Described next is how the rotor position estimator 14 calculates the estimated rotor position θe.

If the rotary machine 13 is an interior permanent magnet synchronous machine, a voltage equation can be expressed by fixed Cartesian coordinates (α/β-axes) as equation (6) below:

[VαsVβs]=[R+sLαsLαβsLαβR+sLβ][iαsiβs]+ωϕ[-sinθcosθ](6)
where

    • [Vαs Vβs]T: voltages expressed by fixed Cartesian coordinates
    • [iαs iβs]T: currents (2-phase currents) expressed by fixed Cartesian coordinates
    • R: stator resistance
    • s: differential operator
    • Ld: d-axis inductance
    • Lq: q-axis inductance
    • ω: angular velocity (electrical angle)
    • θ: phase difference between a-axis and magnetic pole
    • φ: magnetic flux produced by magnet

(L=Ld+Lq21=L2-Lq2(Lα=L+1cos2θLβ=L-1cos2θLαβ=1sin2θ

Assuming that the rotary machine 13 is at rest or running at quite a low speed and substituting ω=0, currents iαs and iβs can be expressed by fixed Cartesian coordinates as equation (7) below:

[iαsiβs]=[R+LαsLαβsLαβsR+Lβs]-1[VαsVβs](7)

If three-phase AC voltages of which frequency is ωh are applied on the assumption that the frequency ωh is sufficiently high, relationships R<<Lαωh and R<<Lβωh are satisfied. Ignoring the influence of stator resistance R, equation (7) can be rewritten as equation (8) below:

[iαsiβs]=[LαsLαβsLαβsLβs]-1[VαsVβs]=1LαLβ-Lαβ2[Lαs-Lαβs-LαβsLβs][VαsVβs]=sL(L2-12)s2[VαsVβs]+sI(L2-12)s2[-cos2θ-sin2θ-sin2θcos2θ][VαsVβs]=1(L2-12)s[L-1cos2θ-1sin2θ-1sin2θL+1cos2θ][VαsVβs](8)

The voltages having the frequency ωh are expressed by fixed Cartesian coordinates as equations (9) below. Substituting these voltages in place of voltages [Vαs Vβs]T expressed by fixed Cartesian coordinates in equation (8), the currents iαs and iβs can be expressed by equations (10) below:

{Vαsh=VαβhsinωhtVβsh=Vαβhcosωht(9)iαs=Vαβ(L2-12)h{(L-1cos2θ)sinωht-1sin2θcosωht}=-jVαβ(L2-12)ωhL2+12-2L1cos2θ·sin(ωht-φα)iβs=Vαβ(L2-12)h{-1sin2θsinωht+(L+1cos2θ)cosωht}=-jVαβ(L2-12)ωhL2+12+2L1cos2θ·cos(ωht+φβ)} where φα=tan-1(1sin2θL-1cos2θ) φβ=tan-1(1sin2θL+1cos2θ)(10)

Position information θ is contained in amplitudes of the currents iαs, iμs expressed by fixed Cartesian coordinates as indicated in equations (10) above, and the estimated rotor position θe can be calculated from this information.

Described below is a procedure for calculating the estimated rotor position θe by using equations (10).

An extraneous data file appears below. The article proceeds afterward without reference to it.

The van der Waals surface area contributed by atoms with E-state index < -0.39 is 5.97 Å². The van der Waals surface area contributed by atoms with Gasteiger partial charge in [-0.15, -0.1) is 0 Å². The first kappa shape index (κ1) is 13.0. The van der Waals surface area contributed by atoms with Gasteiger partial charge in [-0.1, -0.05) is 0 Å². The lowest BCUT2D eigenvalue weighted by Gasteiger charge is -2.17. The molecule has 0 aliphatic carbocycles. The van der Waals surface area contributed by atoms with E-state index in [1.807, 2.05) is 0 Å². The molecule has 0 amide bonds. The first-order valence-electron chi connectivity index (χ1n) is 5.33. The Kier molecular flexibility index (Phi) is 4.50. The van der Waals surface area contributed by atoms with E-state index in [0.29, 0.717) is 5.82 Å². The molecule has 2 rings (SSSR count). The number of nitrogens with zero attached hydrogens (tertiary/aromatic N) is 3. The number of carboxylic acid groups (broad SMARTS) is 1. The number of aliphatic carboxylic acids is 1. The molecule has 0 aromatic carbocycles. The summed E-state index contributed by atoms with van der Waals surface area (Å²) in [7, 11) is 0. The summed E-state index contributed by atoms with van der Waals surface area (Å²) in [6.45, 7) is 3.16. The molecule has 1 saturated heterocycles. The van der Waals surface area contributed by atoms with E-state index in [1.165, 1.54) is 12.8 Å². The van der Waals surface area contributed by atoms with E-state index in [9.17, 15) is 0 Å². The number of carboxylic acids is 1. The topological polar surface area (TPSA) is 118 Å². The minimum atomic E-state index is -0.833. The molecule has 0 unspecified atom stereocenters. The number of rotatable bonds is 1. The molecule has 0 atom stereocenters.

From the current values detected in the foregoing embodiments, the amplitudes Iαs, Iβs of the currents iαs, iβs expressed by fixed Cartesian coordinates are extracted by Fourier transform. Then, using the extracted amplitudes Iαs, Iβs, a calculation indicated in equation (11) below is performed to extract a term containing only the position information θ.

ΔIαβ=Iβs2-Iαs2={-jVαβ(L2-12)ωhL2+12+2L1cos2θ}2-{-jVαβ(L2-12)ωhL2+12-2L1cos2θ}2=4Vαβ2L1(L2-12)2ωh2cos2θ(11)4Vαβ2L1(L2-12)2ωh2(12)

Dividing ΔIαβ of equation (11) by the expression (12) above, only cos 2θ is extracted. Then, calculating the arc cosine of cos 2θ, 2θ (position information θ) is obtained to determine the estimated rotor position θe.

Incidentally, the estimated rotor position θe may be determined from the position information θ obtained on the basis of a value of cos 2θ stored in a memory device having a table holding values of cos 2θ prepared in advance instead of calculating the arc cosine of cos 2θ.

According to this rotor position calculating procedure, the rotor position of the rotary machine can be calculated by using only the rotary machine currents detected by applying the foregoing embodiments and, therefore, the present embodiment is advantageous in that computational complexity can be reduced. It should be noted however that the invention is not limited to the aforementioned rotor position calculating procedure.

As will be appreciated from the foregoing, it is possible to configure a power converting apparatus with a small number of components that can calculate AC currents with small errors by use of the current sensor 3 provided on the DC side and control the rotary machine to achieve the desired conditions without the provision of a rotation sensor according to the fifth embodiment.

While the present invention has been described with reference to the working of the upper-arm switching devices 6 in the foregoing individual embodiments, the invention may be described with reference to the working of the lower-arm switching devices 7.

Also, although the AC currents are corrected on the basis of the value of the voltage of the DC power supply 1 and the value of the inductance of the inductive load 5 in the foregoing individual embodiments, more accurate values of the AC currents will be obtained in the case where the inductive load 5 is the rotary machine 13 if the AC currents are corrected on the basis of the value of a voltage including the voltage of the DC power supply 1 and a voltage induced in the rotary machine 13 and the value of the inductance of the inductive load 5.

Furthermore, while the ON/OFF signals for the inverter 2 are generated by using the correction currents for the n phases fed from the detected current correction unit 9 in the foregoing individual embodiments, the inverter 2 may be operated by using predefined ON/OFF signals while just examining the correction currents for the n phases.

INDUSTRIAL APPLICABILITY

The present invention is widely applicable to power converting apparatuses provided with various kinds of inverters. The invention makes it possible to detect AC currents of individual phases with high accuracy by use of simple and inexpensive means and to perform various control operations by using thus detected current values.